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Proactive approach to breast cancer can mean difficult decisions for many women

Posted at 10:18 AM, Oct 11, 2017
and last updated 2017-10-11 10:18:18-04

Many women are faced with difficult decisions in their efforts to be proactive against breast cancer. The disease has touched so many families, including Laury Eastridge of Fallston. Eastridge lost both of her grandmothers and her aunt to breast cancer. Last year, her mother was diagnosed with the disease. But early detection saved her life.

 

“They caught it early,” said Eastridge. “She didn’t have to go through chemo or radiation or anything.”

 

Eastridge’s family history with breast cancer gave her the strength she needed to be proactive. She knew she had to find out if she had a cancer gene like her mother.

 

“I knew from the history of my family. I knew before I had the test,” said Eastridge. “I wanted to make sure so I went to a genetic counselor and she did the gene test and it came back positive.”

 

Eastridge learned she had PALB2, a rare form of the breast cancer gene.

 

“There were days I just sat there and cried,” said Eastridge. “You go through a rollercoaster of emotions.”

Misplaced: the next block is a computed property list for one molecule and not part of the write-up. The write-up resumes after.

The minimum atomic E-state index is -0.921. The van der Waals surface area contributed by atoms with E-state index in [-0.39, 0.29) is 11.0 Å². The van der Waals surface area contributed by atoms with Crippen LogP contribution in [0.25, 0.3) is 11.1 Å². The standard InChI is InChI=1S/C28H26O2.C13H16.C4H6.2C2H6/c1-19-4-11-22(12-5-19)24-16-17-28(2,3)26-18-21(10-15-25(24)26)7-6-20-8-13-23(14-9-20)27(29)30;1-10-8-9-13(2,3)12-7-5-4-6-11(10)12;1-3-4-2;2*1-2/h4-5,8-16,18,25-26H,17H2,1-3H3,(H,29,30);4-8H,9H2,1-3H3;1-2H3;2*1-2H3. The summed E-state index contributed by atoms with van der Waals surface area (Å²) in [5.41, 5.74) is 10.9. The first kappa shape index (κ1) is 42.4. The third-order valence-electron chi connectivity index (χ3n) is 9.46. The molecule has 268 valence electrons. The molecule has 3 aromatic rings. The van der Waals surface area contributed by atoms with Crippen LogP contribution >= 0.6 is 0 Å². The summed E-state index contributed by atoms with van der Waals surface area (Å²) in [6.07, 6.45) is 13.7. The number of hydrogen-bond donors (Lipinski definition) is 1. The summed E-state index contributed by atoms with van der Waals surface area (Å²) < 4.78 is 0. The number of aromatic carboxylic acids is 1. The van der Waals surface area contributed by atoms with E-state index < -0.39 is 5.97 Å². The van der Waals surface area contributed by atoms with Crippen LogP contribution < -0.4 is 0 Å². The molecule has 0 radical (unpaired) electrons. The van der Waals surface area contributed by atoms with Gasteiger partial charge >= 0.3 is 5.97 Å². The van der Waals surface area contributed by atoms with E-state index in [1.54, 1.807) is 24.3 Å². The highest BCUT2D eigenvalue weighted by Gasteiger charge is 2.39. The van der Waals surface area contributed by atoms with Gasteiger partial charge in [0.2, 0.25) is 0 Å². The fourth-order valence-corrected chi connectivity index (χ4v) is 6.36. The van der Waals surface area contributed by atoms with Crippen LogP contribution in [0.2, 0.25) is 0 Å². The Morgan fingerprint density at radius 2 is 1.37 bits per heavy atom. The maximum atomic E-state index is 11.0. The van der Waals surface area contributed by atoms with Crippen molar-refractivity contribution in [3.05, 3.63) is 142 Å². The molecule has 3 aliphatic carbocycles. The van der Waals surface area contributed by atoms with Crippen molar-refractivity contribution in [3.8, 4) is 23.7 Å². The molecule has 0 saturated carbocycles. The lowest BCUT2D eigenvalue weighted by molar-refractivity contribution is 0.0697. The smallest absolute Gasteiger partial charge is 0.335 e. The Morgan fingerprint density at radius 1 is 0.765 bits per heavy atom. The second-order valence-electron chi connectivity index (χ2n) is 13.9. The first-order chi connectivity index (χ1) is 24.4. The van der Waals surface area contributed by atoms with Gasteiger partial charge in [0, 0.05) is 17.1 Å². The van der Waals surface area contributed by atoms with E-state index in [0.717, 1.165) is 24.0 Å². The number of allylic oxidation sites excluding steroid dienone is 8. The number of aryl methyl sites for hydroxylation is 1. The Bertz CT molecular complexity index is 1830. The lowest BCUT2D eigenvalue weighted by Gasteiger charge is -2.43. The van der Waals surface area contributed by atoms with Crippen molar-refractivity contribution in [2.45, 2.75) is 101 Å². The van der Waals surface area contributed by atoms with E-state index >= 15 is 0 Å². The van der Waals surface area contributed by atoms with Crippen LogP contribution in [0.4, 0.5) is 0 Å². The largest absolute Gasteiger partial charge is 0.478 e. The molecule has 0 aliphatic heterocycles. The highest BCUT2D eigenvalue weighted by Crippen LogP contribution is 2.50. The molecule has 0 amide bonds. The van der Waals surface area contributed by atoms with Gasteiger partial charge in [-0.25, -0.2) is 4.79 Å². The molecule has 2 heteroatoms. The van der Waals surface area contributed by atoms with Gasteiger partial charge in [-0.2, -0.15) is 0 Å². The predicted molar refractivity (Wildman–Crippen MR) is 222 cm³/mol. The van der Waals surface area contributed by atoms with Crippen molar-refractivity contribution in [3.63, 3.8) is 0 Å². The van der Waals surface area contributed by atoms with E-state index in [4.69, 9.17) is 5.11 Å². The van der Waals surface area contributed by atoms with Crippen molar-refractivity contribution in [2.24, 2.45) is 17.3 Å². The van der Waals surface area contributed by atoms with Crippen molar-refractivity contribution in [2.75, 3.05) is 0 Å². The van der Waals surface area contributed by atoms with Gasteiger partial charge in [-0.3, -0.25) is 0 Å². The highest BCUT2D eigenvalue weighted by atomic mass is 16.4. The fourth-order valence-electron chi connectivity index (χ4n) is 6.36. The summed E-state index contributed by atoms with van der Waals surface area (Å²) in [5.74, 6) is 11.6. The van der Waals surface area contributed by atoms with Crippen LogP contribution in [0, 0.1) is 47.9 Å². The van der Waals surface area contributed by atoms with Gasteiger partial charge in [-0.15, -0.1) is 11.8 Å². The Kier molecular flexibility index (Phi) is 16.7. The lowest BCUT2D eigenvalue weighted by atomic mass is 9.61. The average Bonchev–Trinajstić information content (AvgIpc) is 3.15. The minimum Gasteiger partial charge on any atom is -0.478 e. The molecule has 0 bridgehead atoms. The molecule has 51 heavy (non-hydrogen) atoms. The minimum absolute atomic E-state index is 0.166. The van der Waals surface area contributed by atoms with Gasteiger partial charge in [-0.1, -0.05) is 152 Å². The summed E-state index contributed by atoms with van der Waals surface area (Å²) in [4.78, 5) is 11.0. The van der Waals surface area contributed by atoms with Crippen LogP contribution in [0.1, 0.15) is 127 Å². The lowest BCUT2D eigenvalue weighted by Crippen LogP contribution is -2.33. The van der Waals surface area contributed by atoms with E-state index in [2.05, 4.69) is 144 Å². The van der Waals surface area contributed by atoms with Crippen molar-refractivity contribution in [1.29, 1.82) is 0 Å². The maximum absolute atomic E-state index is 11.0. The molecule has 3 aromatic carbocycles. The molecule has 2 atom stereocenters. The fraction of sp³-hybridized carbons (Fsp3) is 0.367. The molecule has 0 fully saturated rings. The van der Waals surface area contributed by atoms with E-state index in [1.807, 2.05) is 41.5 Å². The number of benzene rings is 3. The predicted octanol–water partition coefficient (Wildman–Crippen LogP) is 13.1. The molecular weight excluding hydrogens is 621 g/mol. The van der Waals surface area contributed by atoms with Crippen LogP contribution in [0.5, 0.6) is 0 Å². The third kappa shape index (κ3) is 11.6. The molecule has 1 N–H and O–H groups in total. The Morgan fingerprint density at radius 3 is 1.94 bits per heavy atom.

Her tears turned into strength thanks to the support from her family and friends. She was determined to learn all of her options at MedStar Franklin Square.

 

Emily Kuchinsky is a Genetic Counselor at MedStar Franklin Square and helps run a high risk clinic.

 

“We follow women who because of family history or because of genetic testing results have an increased risk for cancer,” said Kuchinsky. “We provide them high risk recommendations which could range from increasing their breast screening, doing mammograms, starting them earlier in their 20s and 30s instead of 40 when most women start.”

 

Kuchinsky and a team of specialist helped Eastridge decide which option would be best.

 

Even though Eastridge wasn’t diagnosed with breast cancer, she made the very difficult decision to be proactive and have a double mastectomy and reconstruction.

 

“I would love to live to be able to see my daughter get married, see her graduate high school, all of these things I want to live for,” said Eastridge. “I’m going to do this for my daughter and for me”

 

Early detection can save lives. According to the Susan G. Komen Foundation, regular screenings with mammograms have resulted in 30% fewer deaths from breast cancer.